These are the defence issues we should be discussing, but instead we get rehash of Ming’s greatest misses. Sinn Féin slumps in the opinion polls here and loses seats on Derry and Belfast City Councils and suddenly it goes into full alarmist, dog whistle mode.

As someone who strongly believes that military neutrality is the right policy and that the Triple Lock is essential, I am affronted by the assault on both from people spuriously claiming to be their defenders.

Their mendacities are a greater threat to our military neutrality than any loose talk of an EU Army because they risk convincing voters that the policy is already lost and is no longer there to be maintained.

When you stop and think about it, the best way to reaffirm our military neutrality is not by backing the ones who claim it is already gone, but by voting for MEPs who will strongly make the case for it.

That means having MEPs in European Parliament groups such as Alde (Fianna Fáil), S&D (Labour) and the Greens, who support the Triple Lock and drop the those who tell their mates on the EU fringes that all here is lost.

Derek Mooney is a communications and public affairs consultant. He previously served as a Ministerial Adviser to the Fianna Fáil-led government 2004 – 2010.  Follow Derek on Twitter: @dsmooney


From top: polling at the weekend by Behaviour & Attitudes (B&A) for the Sunday Times and Red C for the Sunday Business Post; Derek Mooney

Over the Bank Holiday weekend, two Sunday newspapers published political polls. They were detailed. They were professionally conducted. But above all else, they offered very different insights into the state of the main parties.

RedC, polling for the Sunday Business Post, reckons that Fine Gael is pulling well ahead of Fianna Fáil. According to its findings, the ratings for the top 4 groupings are, in decreasing order: FG 33%, FF, 23%, Inds 16% and SF% 14.

Not so, according to B&A, polling for the Sunday Times (Ireland). According to its research, voters are now shifting significantly from FG to FF, putting Fianna Fáil in first place with 29%, followed by FG on 28%, SF 21% and Inds 10%.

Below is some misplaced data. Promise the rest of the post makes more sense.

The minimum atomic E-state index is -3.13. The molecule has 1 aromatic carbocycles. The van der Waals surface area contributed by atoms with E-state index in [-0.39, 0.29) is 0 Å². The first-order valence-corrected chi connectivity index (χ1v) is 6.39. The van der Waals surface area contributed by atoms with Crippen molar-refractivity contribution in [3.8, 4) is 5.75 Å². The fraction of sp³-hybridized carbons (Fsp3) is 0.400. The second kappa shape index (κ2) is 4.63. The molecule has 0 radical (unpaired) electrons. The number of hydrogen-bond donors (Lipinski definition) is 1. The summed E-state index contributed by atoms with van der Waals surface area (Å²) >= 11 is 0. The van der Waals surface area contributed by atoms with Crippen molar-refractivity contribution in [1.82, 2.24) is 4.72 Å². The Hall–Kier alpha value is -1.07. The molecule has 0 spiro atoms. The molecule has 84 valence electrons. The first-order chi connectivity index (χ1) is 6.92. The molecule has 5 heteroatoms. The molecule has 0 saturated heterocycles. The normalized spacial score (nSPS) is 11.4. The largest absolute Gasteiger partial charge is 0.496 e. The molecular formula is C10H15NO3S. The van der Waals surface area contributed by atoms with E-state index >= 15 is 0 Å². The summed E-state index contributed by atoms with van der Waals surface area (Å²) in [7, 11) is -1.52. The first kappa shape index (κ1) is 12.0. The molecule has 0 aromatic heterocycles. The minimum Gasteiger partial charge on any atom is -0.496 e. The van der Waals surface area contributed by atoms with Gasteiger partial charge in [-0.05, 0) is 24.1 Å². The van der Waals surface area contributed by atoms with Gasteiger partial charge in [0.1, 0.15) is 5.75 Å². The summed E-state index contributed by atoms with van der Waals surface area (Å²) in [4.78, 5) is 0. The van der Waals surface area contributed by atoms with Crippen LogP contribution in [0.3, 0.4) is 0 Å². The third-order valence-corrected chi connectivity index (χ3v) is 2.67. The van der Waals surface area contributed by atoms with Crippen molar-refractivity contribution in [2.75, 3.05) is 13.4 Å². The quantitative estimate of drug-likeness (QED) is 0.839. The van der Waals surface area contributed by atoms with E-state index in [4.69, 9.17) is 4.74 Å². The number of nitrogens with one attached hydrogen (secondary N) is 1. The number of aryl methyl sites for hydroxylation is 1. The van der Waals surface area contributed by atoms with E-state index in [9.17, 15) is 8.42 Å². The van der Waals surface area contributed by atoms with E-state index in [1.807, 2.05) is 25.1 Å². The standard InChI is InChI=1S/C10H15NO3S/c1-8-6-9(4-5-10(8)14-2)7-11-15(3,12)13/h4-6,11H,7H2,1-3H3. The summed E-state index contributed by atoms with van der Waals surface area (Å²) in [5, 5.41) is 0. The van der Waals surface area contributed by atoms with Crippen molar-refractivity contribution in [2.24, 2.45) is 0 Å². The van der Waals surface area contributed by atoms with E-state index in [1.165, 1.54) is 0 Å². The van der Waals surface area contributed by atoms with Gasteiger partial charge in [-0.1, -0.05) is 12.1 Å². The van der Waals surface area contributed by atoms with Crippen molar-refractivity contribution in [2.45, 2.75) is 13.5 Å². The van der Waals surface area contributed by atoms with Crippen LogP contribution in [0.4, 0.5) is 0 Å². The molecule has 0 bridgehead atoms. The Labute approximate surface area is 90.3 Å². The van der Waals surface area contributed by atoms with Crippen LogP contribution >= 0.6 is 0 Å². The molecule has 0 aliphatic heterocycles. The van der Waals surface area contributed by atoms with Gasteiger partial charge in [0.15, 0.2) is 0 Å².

The field work for both polls concluded around the same time April 16/17, though RedC did its field work over a week, while B&A took about almost two.

For an informative and detailed comparison of the methodologies employed by both sets of pollsters, check out Prof Michael Marsh’s blogpost on the RTE website.

He makes the point that while both polling companies have often varied on the actual hard numbers, they have been in agreement for most of the past three years on the relative positions of the two main parties.

It is a point confirmed by trawl through the national polls conducted over the past few years. 45 out of the 46 polls conducted since July 2017 had Fine Gael ahead of Fianna Fáil. The recent B&A/Sunday Times poll is the first one in that time to put Fianna Fáil ahead. If true, this could be the first big shift in public opinion since Leo Varadkar became FG leader and Taoiseach in June 2017.

The important word is “if”. One poll out of 46 is just that – it’s 1 in 46. These are not great odds. Besides, if B&A is right, then mustn’t Red C be wrong? Afterall, though the two polling companies report significant shifts – they are in opposite directions.

We will know which one is right in just over three weeks when we have the results of the Local and European elections. In the meantime, it is useful to note that we have seen similar results before and they softened out in later polls.

In Sept 2018 RedC had FG 11% ahead of FF (33 vs 22) while as recently as January 2019, it had FG 10% ahead: FG 32: FF 22. This gap narrowed back to 6% within two months.